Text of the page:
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Re: Did FUNimation overstep their bounds?

Post by Rocketman » Fri Nov 18, 2011 1:32 am

If DBZ had been dubbed as accurately as some people on here want, it would've never gained the explosive popularity it had in the US.

Just look at how poorly original Dragonball fares over here.

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Re: Did FUNimation overstep their bounds?

Post by El Diabeetus » Fri Nov 18, 2011 1:43 am

Rocketman wrote:If DBZ had been dubbed as accurately as some people on here want, it would've never gained the explosive popularity it had in the US.

Just look at how poorly original Dragonball fares over here.
I don't know. I see where you're going with it; but, Z has mostly fighting and SUPER SAIYANS OMG. If dubbed accurately I feel it would've made no difference. People don't seem to like the original Dragon Ball because it lacks the OMG INTENSE FIGHTING, even though that starts in the Demon King Piccolo stuff.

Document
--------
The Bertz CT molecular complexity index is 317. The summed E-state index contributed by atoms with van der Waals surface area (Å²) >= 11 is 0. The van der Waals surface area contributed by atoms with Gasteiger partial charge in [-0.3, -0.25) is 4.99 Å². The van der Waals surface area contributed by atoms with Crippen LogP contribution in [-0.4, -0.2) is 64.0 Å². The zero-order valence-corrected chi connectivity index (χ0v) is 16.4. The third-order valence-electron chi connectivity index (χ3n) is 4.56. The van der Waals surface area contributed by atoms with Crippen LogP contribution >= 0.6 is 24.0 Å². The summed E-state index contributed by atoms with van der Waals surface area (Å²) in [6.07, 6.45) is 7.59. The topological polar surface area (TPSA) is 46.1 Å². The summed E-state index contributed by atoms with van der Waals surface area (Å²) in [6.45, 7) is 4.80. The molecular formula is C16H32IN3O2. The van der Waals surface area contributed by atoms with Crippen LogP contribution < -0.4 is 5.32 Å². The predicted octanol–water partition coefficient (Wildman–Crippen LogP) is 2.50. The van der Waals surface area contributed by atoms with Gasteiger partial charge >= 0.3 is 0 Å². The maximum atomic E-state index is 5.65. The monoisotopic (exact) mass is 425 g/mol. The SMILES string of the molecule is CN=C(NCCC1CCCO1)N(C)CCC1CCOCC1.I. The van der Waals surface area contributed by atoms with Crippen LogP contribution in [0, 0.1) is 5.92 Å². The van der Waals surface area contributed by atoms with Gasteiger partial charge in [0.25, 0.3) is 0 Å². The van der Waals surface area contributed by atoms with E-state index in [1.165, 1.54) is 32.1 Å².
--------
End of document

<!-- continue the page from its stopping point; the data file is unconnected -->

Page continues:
I remember changing the audio on a single DVD, the Freeza episodes (the Super Saiyan ones); listening to how different the voices sounded and loved the Japanese BGM. This was when I was around 8 or so. I wanted that BGM with the dub. Finally got it years later. It may sound slightly ignorant on my part. But, I feel like a dub automatically feels a little more accurate if they don't touch the BGM at all. And with Kai being on, I don't think kids mind the Japanese BGM. It would've fared fine. But, that's simply my opinion.
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Re: Did FUNimation overstep their bounds?